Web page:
|DLR/F/“Crackerbox”||1959||1968||Aluminium Tilt Cab|
|P-series||1940s||1980||"Parlor" (highway) coaches|
|S-series||1986||1989||school bus (forward control)|
|Rally||1970||1996||GMC version of the Chevrolet Sportvan|
|Vandura||1970||1996||GMC version of the Chevrolet Chevy Van|
|Safari||1985||2005||GMC version of the Chevrolet Astro|
|Savana||1996||current||GMC version of the Chevrolet Express|
|Suburban||1937||2000||Rebranded as Yukon XL, it was sold in middle east with Suburban nameplate beside the Yukon XL, until 2007|
|Jimmy||1969||1995||GMC version of the Chevrolet Blazer|
|S-15 Jimmy||1983||2005||GMC version of the Chevrolet Blazer|
|Tracker||1989||1991||Canada only, GMC version of the Geo Tracker|
|Typhoon||1992||1993||High performance version of the S-15 Jimmy|
|Yukon||1992||current||GMC version of the Chevrolet K5 Blazer (1992-1995) |
and Chevrolet Tahoe (1995–present)
|Envoy||1998||2009||GMC version of the Chevrolet TrailBlazer|
|Yukon Hybrid||2009||2013||GMC version of Chevrolet Tahoe Hybrid and Cadillac Escalade Hybrid|
|Yukon XL||2001||current||Formerly the Suburban|
|Acadia||2007||current||GMC version of the Chevrolet Traverse; became a mid-size crossover SUV |
commencing with the 2017 model year
|Terrain||2010||current||GMC version of the Chevrolet Equinox|
|Hummer EV SUV||2023 (planned)||N/A||Sport Utility variant of the electric Hummer EV off-road sub-brand|
|AFKWX||1941||1945||Cab over engine|
|Chevette||1992||1995||Rebadged Chevrolet Chevette intended for the |
- Steven Rossi, Antique Automobile, Vol. 85 no. 5, September/October 2021, p. 34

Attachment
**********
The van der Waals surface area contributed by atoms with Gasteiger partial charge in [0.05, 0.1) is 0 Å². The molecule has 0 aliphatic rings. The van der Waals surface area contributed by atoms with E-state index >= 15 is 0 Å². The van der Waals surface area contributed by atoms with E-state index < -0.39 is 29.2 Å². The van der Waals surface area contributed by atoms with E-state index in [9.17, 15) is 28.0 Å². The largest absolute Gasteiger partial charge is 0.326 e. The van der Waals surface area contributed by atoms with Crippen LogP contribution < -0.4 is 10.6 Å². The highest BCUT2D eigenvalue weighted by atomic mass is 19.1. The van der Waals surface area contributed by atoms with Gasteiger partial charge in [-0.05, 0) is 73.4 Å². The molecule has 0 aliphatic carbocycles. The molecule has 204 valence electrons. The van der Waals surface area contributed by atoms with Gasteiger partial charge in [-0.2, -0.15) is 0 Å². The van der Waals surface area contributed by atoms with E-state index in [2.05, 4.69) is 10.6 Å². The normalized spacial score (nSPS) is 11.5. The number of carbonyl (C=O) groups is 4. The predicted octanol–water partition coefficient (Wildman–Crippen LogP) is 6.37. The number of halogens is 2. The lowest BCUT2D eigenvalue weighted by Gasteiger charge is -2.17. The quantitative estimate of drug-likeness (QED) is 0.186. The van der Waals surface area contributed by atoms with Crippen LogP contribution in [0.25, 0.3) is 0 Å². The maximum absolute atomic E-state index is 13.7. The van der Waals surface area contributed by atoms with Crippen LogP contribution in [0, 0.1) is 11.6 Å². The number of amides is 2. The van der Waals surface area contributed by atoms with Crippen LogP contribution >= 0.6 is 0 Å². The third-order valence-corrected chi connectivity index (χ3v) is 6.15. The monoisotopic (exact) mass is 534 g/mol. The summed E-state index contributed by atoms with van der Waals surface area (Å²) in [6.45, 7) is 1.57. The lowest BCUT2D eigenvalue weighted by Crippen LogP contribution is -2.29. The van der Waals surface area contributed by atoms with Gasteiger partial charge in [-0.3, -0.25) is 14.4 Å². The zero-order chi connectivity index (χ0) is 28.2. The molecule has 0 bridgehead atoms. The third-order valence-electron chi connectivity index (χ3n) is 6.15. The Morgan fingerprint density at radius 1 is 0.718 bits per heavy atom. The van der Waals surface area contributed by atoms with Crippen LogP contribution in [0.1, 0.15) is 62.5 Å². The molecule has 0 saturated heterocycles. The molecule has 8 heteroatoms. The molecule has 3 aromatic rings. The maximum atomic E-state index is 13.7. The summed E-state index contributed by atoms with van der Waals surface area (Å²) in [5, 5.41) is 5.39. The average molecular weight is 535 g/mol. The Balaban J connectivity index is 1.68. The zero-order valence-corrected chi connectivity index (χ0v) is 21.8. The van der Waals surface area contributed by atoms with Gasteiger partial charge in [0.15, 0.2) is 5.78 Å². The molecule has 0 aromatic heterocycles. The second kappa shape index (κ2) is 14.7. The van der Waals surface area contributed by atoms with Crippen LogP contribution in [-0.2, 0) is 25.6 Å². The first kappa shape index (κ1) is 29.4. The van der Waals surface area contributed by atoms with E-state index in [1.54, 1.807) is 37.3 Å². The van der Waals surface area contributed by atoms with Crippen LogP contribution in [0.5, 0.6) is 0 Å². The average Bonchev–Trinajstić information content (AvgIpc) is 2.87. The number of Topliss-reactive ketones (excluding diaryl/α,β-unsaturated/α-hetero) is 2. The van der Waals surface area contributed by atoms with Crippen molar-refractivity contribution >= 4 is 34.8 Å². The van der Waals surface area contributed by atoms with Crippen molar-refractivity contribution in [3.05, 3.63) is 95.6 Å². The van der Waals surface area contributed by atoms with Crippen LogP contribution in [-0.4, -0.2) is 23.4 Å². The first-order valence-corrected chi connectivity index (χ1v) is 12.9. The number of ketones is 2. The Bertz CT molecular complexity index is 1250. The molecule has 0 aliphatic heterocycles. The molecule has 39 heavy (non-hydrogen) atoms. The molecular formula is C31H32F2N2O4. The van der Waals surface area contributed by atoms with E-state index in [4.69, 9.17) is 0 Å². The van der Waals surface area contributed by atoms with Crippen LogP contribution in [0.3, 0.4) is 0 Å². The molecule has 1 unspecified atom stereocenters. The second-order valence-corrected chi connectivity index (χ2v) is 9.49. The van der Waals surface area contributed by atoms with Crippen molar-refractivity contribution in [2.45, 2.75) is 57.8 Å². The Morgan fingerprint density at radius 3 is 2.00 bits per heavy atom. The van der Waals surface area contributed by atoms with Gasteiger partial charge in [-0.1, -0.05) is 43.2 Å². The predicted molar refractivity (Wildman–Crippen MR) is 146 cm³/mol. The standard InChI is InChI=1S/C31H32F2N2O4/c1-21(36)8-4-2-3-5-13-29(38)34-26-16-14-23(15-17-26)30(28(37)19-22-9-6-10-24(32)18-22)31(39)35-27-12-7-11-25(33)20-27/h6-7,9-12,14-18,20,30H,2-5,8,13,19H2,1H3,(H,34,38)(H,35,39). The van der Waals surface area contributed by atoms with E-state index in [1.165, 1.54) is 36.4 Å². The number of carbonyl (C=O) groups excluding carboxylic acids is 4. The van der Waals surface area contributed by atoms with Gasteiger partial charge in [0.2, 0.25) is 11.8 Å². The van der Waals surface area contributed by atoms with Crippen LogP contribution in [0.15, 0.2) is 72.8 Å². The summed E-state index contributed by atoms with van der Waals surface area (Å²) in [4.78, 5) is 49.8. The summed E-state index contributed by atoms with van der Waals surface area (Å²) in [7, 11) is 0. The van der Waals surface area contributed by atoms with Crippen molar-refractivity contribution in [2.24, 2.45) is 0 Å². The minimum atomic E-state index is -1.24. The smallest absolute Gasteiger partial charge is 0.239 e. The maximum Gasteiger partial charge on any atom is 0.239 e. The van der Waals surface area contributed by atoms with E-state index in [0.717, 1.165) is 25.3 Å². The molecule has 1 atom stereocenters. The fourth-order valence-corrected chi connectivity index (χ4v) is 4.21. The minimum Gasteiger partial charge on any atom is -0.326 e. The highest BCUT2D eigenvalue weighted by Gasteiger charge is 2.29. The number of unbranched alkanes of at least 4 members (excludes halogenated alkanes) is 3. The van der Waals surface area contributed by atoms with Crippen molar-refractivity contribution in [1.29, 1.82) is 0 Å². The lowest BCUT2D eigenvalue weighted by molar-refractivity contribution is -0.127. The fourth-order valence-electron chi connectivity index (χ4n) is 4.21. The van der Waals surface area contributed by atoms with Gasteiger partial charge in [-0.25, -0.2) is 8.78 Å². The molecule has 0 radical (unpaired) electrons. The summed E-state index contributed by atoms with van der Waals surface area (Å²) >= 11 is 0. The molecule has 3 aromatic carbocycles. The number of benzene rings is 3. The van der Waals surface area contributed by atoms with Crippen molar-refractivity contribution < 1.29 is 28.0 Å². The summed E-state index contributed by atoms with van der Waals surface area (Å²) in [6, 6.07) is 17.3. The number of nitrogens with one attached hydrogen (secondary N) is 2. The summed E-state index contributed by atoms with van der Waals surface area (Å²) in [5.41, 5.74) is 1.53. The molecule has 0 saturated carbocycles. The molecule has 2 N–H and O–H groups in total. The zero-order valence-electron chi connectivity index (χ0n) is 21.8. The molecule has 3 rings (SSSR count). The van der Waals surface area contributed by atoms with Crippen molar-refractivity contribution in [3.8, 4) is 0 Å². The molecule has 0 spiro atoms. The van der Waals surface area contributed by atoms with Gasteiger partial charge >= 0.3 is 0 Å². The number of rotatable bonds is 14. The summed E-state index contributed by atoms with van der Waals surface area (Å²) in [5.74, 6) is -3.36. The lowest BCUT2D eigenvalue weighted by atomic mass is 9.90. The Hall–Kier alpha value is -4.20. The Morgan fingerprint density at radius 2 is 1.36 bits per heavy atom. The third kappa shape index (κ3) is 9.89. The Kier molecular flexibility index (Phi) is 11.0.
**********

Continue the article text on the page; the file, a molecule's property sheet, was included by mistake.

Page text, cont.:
- Steven Rossi, Antique Automobile, Vol. 85 no. 5, September/October 2021, p. 34
- "The First Century of GMC Truck History" (PDF). GM Heritage Center. Donald Meyer. Retrieved 18 September 2018.
- "Vintage truck models of GMC". The Vintage News. Retrieved 20 September 2020.
- "GMC's Centennial 1921-2012". Motortrend. Motor Trend Group LLC. Retrieved 20 September 2020.
- Yanase opened Japan to Western cars, Automotive News, March 31, 2008
- Theobald, Mark. "Yellow Coach Part 1". Coachbuilt. Coachbuilt. Retrieved 18 September 2018.
- Stauss, Ed (1988). The Bus World Encyclopedia of Buses. Woodland Hills, CA: Stauss Publications. pp. 29–32, 87, 102–105. ISBN 0-9619830-0-0.
- Bradsher, Keith (February 20, 1996). "G.M. to Merge GMC Division With Pontiac". The New York Times.
- "GM Getting Out of Medium-Duty Truck Business". NBCNews.com. Associated Press. Retrieved 18 September 2018.
- No Plans For GMC Versions Of 2019 Silverado 4500HD, 5500HD Medium Duty Truck from GM Authority (January 22, 2018)
- Paukert, Chris. "Hummer's electrifying return teased in GMC Super Bowl trailer". Roadshow. Retrieved 2020-01-30.
- Stromberg, Austin W., ed. (January 1928). "New GMC Six Has Pontiac Engine". Power Wagon. XL (277): 64.
- Hemer, Chris (November 28, 2019). "First Look: 2020 GMC Sierra HD". Trailer Life.
- "A Brief Outline of the First Century of GMC Truck History". GM Heritage Center. Archived from the original on 9 July 2015. Retrieved 5 February 2015.
- "List of GM PD Series Parlor Coaches".
- produced by Yellow Coach 1940–43